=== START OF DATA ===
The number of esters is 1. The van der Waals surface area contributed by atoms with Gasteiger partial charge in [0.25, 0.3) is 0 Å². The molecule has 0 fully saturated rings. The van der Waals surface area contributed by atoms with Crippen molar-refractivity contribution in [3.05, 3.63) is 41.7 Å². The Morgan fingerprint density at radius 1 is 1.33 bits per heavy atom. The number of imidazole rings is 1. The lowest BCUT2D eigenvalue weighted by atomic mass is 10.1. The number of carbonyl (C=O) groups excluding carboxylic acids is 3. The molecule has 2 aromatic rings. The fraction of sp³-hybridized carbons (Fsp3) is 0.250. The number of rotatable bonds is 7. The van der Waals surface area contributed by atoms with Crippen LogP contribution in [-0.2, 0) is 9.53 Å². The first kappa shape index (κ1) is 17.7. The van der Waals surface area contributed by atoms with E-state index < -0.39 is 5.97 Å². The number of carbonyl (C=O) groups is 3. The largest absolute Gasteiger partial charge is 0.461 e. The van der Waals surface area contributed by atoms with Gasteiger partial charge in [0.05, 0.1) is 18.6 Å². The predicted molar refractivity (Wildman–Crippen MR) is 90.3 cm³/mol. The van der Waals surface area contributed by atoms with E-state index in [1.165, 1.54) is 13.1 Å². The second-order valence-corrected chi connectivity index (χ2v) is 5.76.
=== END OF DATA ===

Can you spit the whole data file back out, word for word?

The number of esters is 1. The van der Waals surface area contributed by atoms with Gasteiger partial charge in [0.25, 0.3) is 0 Å². The molecule has 0 fully saturated rings. The van der Waals surface area contributed by atoms with Crippen molar-refractivity contribution in [3.05, 3.63) is 41.7 Å². The Morgan fingerprint density at radius 1 is 1.33 bits per heavy atom. The number of imidazole rings is 1. The lowest BCUT2D eigenvalue weighted by atomic mass is 10.1. The number of carbonyl (C=O) groups excluding carboxylic acids is 3. The molecule has 2 aromatic rings. The fraction of sp³-hybridized carbons (Fsp3) is 0.250. The number of rotatable bonds is 7. The van der Waals surface area contributed by atoms with Crippen LogP contribution in [-0.2, 0) is 9.53 Å². The first kappa shape index (κ1) is 17.7. The van der Waals surface area contributed by atoms with E-state index < -0.39 is 5.97 Å². The number of carbonyl (C=O) groups is 3. The largest absolute Gasteiger partial charge is 0.461 e. The van der Waals surface area contributed by atoms with Gasteiger partial charge in [0.05, 0.1) is 18.6 Å². The predicted molar refractivity (Wildman–Crippen MR) is 90.3 cm³/mol. The van der Waals surface area contributed by atoms with E-state index in [1.165, 1.54) is 13.1 Å². The second-order valence-corrected chi connectivity index (χ2v) is 5.76.